In topping, the tree is cut just above two primaries; some planters cut off one of the primaries only, because the weight of two as they bend down is apt to split the tree.

    The fruit is called cherries, and in appearance is similar, but a little longer than the real cherry. It grows in clusters on the primaries and at the junction of the secondaries, and until they ripen are of a green color. An average of fifty berries to each primary means a yield of about a pound and a quarter to a tree. The fruit is composed of a sweet pulp with two berries [beans, seeds, grains] covered with a parchment.

    Soon after picking, the berries are put through a pulping machine, (which, with a pulping-house, will cost about $400,) then they are washed, and dried in the sun, or what is better, in a drying house, that can be built for about $500.

    The crop is then ready for grading and shipping. If Hawaiian coffee is properly cleaned and graded, it will command a high price in any market in the world.

    It takes about five years for a coffee plantation to produce paying crops, and costs during that time, perhaps $150 an acre, including purchase, clearing, planting, picking, drying, etc. If planted from one-year-old plants, the time is reduced to four years.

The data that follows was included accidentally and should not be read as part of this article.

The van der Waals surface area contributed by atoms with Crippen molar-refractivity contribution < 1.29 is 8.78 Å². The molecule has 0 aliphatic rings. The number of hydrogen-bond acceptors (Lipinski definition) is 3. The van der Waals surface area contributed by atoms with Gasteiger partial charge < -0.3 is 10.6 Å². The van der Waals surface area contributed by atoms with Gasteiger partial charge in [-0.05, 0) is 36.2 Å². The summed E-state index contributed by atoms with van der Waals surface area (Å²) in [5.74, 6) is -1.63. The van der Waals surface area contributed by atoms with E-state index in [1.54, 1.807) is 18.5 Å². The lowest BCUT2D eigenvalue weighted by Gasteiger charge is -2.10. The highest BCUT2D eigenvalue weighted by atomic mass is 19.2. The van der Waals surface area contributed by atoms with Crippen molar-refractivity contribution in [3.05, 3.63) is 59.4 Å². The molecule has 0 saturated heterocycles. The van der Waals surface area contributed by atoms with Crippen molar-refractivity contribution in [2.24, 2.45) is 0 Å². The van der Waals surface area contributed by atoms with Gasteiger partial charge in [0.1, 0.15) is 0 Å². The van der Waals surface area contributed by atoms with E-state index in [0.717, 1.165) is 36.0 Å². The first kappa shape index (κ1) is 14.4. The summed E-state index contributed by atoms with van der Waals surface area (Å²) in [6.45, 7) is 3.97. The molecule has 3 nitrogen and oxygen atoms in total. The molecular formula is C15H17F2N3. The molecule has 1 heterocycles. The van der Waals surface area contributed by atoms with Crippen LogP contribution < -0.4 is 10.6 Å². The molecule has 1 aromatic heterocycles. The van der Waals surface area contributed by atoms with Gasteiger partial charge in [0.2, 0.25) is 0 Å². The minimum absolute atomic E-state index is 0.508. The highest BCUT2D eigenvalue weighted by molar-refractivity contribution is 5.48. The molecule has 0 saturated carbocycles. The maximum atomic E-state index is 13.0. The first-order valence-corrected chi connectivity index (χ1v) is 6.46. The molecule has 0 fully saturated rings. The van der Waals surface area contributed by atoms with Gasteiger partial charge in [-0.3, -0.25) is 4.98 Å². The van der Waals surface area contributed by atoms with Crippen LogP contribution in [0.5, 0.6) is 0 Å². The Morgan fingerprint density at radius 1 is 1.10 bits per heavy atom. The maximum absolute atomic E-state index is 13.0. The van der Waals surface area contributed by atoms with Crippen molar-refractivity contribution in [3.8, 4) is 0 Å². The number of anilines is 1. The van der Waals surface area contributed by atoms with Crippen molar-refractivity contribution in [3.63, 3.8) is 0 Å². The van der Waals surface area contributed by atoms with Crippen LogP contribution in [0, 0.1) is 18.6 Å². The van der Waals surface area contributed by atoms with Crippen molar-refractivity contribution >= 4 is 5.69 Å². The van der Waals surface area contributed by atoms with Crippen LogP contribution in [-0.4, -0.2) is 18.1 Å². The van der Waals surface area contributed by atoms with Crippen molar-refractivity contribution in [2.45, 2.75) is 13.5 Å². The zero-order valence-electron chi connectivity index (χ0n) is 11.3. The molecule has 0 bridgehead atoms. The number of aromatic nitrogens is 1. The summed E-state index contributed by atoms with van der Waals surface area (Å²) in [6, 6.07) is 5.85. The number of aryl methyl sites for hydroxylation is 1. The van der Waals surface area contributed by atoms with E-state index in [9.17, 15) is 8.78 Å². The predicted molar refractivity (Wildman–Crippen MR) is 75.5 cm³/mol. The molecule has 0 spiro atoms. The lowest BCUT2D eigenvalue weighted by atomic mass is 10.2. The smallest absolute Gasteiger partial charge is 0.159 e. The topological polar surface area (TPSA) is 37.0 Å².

Coffee-raising in Hawaii may be said to be passing through its experimental stage, but most encouraging reports come from the larger and most experienced planters, and it is confidently believed that coffee-culture can be undertaken with promises of good profit.

    Many parts of the islands are specially adapted to the coffee tree. It is the universal opinion that one starting in the industry should have at his command $5000. As in everything else, a small capitalist has more disadvantages to contend with than has one with plenty of money; yet there are many small holdings in Hawaii that claim a profit on their labors and investment, and it is certain that coffee-culture in Hawaii will soon become a very important industry.
T. S. SOUTHWICK.   
 
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Classic Coffee Articles:
Coffee History-5 articles 1887-1916
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Ceylon Coffee Culture 1878
Coffee Growing in Guatemala 1888
Coffee in Nicaragua 1894
Coffee Culture in Mexico 1898
Coffee Culture in Hawaii 1898
Coffee Planting in Brazil 1899
Coffee Fields in Puerto Rico 1899

Classic Tea Articles:
Tea in China 1854
Tea Growing in India 1862
For Drinkers of Tea 1870
Tea Growing in Ceylon 1888
Tea Ceremony in Japan 1892